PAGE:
As the outdoor industry ditches ‘forever chemicals,’ REI lags behind
Last week, REI Co-op stores around the country closed for Black Friday. It’s a company tradition dating back to 2015, where the outdoor retailer asks customers to “opt outside” rather than participate in a post-Thanksgiving shopping spree.
But there’s one thing that REI hasn’t yet opted out of: a class of compounds known as “forever chemicals.” By using these chemicals in its water-resistant outdoor clothing, a coalition of nonprofits and health experts says REI is needlessly polluting the environment and damaging people’s health.
“It’s ironic that a company like REI … is selling products that are contaminating some of the most beautiful and wild places,” said Mike Schade, a program director for the nonprofit Toxic-Free Future. Similar companies such as Patagonia have already committed to phasing out per- and polyfluoroalkyl substances — known as PFAS — and Schade’s organization is calling on REI to do the same.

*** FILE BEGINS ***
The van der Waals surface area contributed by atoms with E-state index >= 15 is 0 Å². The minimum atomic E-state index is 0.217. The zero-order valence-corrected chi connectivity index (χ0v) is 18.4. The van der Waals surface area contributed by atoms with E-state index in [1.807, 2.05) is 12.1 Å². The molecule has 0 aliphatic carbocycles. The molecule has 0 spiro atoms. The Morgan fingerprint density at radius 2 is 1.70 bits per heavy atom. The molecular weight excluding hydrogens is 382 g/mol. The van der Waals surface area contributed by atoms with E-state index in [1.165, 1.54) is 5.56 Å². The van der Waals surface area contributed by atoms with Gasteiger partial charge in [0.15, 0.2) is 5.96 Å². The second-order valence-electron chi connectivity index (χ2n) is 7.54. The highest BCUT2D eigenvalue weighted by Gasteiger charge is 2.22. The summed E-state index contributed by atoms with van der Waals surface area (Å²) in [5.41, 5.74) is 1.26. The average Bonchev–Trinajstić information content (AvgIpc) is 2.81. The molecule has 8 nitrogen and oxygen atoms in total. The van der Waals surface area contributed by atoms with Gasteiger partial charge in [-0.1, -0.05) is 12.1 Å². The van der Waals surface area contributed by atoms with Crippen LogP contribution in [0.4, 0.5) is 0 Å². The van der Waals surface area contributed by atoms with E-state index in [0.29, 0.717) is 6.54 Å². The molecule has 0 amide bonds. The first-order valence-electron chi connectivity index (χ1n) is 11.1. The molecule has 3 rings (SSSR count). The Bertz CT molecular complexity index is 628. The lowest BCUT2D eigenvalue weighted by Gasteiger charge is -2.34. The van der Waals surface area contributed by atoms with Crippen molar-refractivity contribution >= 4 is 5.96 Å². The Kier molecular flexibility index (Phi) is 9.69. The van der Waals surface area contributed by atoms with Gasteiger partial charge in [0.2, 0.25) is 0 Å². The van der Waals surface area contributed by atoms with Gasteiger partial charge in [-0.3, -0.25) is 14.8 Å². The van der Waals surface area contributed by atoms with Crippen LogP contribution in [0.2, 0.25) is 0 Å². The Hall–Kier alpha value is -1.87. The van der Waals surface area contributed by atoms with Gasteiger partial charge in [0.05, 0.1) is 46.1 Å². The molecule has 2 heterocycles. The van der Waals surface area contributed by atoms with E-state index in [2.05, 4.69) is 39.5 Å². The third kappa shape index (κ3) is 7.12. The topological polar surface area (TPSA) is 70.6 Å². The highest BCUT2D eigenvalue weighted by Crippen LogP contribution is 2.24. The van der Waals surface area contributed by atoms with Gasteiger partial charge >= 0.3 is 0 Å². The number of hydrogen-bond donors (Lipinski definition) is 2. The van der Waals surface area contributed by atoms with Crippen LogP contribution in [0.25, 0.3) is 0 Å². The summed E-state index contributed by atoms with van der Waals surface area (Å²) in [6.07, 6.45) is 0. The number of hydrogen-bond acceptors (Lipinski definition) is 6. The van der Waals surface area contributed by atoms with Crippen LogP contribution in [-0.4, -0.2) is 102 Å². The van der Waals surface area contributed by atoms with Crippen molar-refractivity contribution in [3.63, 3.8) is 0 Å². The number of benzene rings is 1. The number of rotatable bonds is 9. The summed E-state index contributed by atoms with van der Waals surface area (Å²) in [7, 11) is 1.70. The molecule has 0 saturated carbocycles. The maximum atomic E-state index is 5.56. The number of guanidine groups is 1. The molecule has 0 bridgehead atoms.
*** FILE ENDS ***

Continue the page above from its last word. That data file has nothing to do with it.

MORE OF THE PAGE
PFAS comprise a class of chemicals that have been used in consumer products since the mid-19th century — often to give stain- and water-resistant properties to products like nonstick cookware, food packaging, and outdoor clothing. The problem, however, is that PFAS are linked to cancer, metabolic disorders, reduced fertility, and other health problems. Plus, they don’t break down once they escape into the environment, hence the nickname “forever chemicals.” Scientists are now finding PFAS just about everywhere they look — in drinking water, in breastmilk, in people’s bloodstreams. Even rainwater is now contaminated with unsafe levels of PFAS.
PFAS “tend to get into everything” and pose serious risks to public health, said Jimena Díaz Leiva, science director for the nonprofit Center for Environmental Health. They’re released not only by shearing off of contaminated materials like clothing, but at the manufacturing stage, where large quantities may enter the environment through wastewater or airborne particles.